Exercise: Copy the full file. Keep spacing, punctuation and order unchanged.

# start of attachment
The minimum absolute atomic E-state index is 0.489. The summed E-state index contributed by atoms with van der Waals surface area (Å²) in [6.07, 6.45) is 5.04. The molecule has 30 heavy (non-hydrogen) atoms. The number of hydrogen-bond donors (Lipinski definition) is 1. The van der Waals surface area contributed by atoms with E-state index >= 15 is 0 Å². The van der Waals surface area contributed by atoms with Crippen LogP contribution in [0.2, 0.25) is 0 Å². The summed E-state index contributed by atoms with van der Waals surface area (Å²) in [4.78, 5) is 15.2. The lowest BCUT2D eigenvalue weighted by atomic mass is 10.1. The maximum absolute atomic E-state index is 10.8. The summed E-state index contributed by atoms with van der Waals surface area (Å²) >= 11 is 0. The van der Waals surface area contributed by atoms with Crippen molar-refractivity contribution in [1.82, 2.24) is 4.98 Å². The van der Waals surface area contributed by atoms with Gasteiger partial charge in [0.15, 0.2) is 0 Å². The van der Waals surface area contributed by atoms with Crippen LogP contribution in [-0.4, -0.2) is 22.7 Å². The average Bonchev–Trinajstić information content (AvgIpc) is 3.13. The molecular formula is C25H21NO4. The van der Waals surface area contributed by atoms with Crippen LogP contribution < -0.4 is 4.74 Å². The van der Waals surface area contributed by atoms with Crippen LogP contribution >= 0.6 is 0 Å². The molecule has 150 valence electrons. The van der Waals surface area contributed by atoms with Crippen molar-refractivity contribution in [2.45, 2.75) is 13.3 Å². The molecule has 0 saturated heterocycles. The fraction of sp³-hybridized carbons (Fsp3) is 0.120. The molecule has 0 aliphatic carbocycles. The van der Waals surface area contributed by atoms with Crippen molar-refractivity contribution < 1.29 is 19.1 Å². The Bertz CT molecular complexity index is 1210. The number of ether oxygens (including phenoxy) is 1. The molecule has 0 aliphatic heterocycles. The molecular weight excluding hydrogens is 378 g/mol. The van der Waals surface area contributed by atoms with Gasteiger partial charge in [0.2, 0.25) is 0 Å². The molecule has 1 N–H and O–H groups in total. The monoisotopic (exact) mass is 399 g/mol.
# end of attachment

The minimum absolute atomic E-state index is 0.489. The summed E-state index contributed by atoms with van der Waals surface area (Å²) in [6.07, 6.45) is 5.04. The molecule has 30 heavy (non-hydrogen) atoms. The number of hydrogen-bond donors (Lipinski definition) is 1. The van der Waals surface area contributed by atoms with E-state index >= 15 is 0 Å². The van der Waals surface area contributed by atoms with Crippen LogP contribution in [0.2, 0.25) is 0 Å². The summed E-state index contributed by atoms with van der Waals surface area (Å²) in [4.78, 5) is 15.2. The lowest BCUT2D eigenvalue weighted by atomic mass is 10.1. The maximum absolute atomic E-state index is 10.8. The summed E-state index contributed by atoms with van der Waals surface area (Å²) >= 11 is 0. The van der Waals surface area contributed by atoms with Crippen molar-refractivity contribution in [1.82, 2.24) is 4.98 Å². The van der Waals surface area contributed by atoms with Gasteiger partial charge in [0.15, 0.2) is 0 Å². The van der Waals surface area contributed by atoms with Crippen LogP contribution in [-0.4, -0.2) is 22.7 Å². The average Bonchev–Trinajstić information content (AvgIpc) is 3.13. The molecular formula is C25H21NO4. The van der Waals surface area contributed by atoms with Crippen LogP contribution < -0.4 is 4.74 Å². The van der Waals surface area contributed by atoms with Crippen LogP contribution >= 0.6 is 0 Å². The molecule has 150 valence electrons. The van der Waals surface area contributed by atoms with Crippen molar-refractivity contribution in [2.45, 2.75) is 13.3 Å². The molecule has 0 saturated heterocycles. The fraction of sp³-hybridized carbons (Fsp3) is 0.120. The molecule has 0 aliphatic carbocycles. The van der Waals surface area contributed by atoms with Crippen molar-refractivity contribution < 1.29 is 19.1 Å². The Bertz CT molecular complexity index is 1210. The number of ether oxygens (including phenoxy) is 1. The molecule has 0 aliphatic heterocycles. The molecular weight excluding hydrogens is 378 g/mol. The van der Waals surface area contributed by atoms with Gasteiger partial charge in [0.2, 0.25) is 0 Å². The molecule has 1 N–H and O–H groups in total. The monoisotopic (exact) mass is 399 g/mol.